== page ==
Mogadishu is to sharks carried on shoulders as Havana is to vintage sedans: No photographer who goes to that location can resist photographing the same photogenic subjects.
Tristan McConnell (@t_mcconnell), a Nairobi-based foreign correspondent for GlobalPost, Monocle and the London Times, posted a comment on his Facebook page the other day that pointed out the difficulty, in today’s image-saturated world, of finding a photo subject that hasn’t already been widely seen. He posted the comment, along with examples he’s collected, in an album titled “Mogadishu Fish on the Head Photographic Meme.”
McConnell, who has worked with many photographers and–when tight budgets require it– also shoots photos for his own stories, suggests that perhaps all these similar shots were the result of photographers struggling to avoid a different cliché: The African-capital-as-disaster cliché.
McConnell writes: “The image has to say ‘decades of conflict/failed state’ but in an oblique way, so you head to seaside Hamar Weyne, the old, war-damaged colonial neighborhood.”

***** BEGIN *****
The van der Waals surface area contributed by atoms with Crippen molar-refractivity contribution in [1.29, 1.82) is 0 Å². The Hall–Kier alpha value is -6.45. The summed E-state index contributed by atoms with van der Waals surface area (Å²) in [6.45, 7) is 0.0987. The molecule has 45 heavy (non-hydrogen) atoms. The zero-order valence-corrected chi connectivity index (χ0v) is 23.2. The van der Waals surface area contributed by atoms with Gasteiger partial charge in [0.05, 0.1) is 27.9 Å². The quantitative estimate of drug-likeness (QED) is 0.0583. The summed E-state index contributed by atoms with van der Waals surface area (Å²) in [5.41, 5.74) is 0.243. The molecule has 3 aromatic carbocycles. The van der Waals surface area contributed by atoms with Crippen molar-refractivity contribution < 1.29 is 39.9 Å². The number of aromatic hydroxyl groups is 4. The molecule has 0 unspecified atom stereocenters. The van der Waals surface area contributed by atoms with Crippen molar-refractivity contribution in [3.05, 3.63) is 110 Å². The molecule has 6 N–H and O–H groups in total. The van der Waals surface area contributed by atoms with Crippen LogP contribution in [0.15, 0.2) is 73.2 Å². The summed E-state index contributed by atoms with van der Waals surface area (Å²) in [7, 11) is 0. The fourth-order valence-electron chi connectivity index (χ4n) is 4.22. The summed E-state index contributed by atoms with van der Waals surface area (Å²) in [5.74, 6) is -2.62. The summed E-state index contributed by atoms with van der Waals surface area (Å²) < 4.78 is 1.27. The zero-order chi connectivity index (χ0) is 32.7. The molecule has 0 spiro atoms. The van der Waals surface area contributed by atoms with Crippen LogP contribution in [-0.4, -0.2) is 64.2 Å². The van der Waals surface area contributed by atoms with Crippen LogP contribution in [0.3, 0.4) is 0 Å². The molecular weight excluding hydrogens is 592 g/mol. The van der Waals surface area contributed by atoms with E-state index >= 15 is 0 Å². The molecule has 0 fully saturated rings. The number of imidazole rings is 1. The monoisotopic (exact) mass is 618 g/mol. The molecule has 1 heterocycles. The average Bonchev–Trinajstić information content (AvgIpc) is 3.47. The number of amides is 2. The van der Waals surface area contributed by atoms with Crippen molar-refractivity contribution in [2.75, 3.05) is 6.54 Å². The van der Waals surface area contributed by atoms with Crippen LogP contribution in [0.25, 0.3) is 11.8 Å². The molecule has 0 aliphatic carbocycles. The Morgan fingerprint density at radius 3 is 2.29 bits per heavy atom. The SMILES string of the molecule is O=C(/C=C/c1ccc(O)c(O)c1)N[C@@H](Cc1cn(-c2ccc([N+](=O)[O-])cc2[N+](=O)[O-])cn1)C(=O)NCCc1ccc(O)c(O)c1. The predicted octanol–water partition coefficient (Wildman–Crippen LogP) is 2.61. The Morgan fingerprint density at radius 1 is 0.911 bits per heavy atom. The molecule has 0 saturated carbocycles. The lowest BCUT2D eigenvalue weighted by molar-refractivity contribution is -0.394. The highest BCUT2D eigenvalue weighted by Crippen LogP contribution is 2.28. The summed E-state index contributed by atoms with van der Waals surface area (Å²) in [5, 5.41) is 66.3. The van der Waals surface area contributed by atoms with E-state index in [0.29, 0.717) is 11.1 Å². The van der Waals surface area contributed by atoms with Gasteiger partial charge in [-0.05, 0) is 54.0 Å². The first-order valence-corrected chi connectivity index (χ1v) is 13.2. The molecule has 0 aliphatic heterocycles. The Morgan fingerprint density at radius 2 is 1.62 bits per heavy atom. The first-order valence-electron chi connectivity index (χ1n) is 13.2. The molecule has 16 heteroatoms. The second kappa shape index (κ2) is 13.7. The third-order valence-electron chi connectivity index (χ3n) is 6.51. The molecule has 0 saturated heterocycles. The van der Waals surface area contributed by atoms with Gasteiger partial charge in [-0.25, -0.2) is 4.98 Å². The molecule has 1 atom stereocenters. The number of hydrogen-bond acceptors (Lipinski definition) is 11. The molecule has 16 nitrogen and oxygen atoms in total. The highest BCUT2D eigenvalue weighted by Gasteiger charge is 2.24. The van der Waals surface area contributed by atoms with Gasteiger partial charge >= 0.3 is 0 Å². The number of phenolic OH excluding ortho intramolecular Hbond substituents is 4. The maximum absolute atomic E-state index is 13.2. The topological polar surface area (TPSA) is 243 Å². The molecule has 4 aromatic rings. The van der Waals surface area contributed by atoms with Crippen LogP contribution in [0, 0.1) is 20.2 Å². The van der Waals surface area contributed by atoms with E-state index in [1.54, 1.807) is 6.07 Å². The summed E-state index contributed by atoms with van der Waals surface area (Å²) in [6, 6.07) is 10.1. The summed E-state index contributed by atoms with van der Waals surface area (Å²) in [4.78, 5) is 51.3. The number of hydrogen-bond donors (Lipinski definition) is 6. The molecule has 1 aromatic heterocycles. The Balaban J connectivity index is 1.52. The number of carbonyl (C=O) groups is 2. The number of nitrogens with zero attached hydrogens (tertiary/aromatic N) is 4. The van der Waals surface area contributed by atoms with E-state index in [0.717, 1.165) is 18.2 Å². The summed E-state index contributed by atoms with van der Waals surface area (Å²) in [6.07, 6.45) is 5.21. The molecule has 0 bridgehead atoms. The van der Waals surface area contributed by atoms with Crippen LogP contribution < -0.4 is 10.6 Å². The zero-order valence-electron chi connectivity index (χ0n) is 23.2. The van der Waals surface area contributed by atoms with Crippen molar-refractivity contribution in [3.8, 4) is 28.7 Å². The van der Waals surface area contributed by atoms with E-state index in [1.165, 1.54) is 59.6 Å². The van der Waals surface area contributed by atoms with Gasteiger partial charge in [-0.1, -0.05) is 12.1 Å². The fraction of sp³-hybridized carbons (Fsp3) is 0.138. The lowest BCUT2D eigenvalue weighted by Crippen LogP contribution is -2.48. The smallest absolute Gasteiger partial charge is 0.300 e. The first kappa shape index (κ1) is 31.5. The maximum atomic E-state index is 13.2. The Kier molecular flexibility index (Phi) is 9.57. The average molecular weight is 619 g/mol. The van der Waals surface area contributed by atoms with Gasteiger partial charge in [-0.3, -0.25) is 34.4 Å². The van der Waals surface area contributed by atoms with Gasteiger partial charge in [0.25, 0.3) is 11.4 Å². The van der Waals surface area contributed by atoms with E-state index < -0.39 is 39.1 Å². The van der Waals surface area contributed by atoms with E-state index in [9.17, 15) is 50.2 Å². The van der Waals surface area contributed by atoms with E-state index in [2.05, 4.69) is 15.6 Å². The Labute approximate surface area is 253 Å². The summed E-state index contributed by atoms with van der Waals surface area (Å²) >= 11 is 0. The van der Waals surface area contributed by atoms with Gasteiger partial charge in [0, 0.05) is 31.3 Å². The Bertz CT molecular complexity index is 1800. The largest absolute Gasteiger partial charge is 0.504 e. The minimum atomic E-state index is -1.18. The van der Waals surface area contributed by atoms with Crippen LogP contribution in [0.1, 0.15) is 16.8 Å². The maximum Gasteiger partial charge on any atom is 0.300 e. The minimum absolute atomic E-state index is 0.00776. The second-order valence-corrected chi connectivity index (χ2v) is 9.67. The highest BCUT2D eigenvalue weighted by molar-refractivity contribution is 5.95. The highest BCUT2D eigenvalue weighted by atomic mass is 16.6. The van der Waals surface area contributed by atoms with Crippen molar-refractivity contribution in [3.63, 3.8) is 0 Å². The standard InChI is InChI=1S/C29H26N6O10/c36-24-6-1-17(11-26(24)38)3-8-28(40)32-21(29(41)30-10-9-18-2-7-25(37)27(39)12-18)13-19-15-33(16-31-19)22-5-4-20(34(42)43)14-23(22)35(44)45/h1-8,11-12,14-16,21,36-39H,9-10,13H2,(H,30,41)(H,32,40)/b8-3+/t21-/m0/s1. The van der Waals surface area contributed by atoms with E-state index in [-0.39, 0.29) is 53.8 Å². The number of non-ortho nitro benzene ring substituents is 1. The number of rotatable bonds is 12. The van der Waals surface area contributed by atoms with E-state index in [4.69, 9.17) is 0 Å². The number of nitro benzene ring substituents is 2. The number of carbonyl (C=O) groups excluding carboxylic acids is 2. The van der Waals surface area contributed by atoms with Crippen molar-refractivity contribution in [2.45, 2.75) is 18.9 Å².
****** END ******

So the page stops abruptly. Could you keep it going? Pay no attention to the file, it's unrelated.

He continues, “And then you see it. The perfect shot: A fisherman strides towards you with the catch of the day, a fish so big it’s draped across his head and shoulders. Behind him is the wreckage of the city. It’s perfect!
“You press the shutter. Done. Trouble is every other photographer has done it, too.”
Among the dozen examples McConnell shows are Feisal Omar’s photo which won 1st prize in the 2011 World Press Photo competition’s Daily Life/singles category,
© Feisal Omar
and Michelle Shephard’s 2011 photo published in the Toronto Star:
© Michelle Shephard/Toronto Star
He could also have included this photo by an AFP/Getty photographer, published last year in the Daily Mail .
© AFP/Getty Images
Or Jan Grarup’s famous image, published as part of a story in the German newspaper Süddeutsche Zeitung Magazin (as well as in PDN.)
© Jan Grarup
This put us in mind of a familiar dilemma: Is it better for photographers to ignore other photographers’ work — to insure they’re never imitating anyone, and remain happily unaware that the what they’ve just photographed has been photographed before? Or, as many clients suggest, should they try to see as much work as they can, either to avoid duplicating what’s been done, or to know the standards they need to meet if they want to find a new view of a subject that others have already discovered?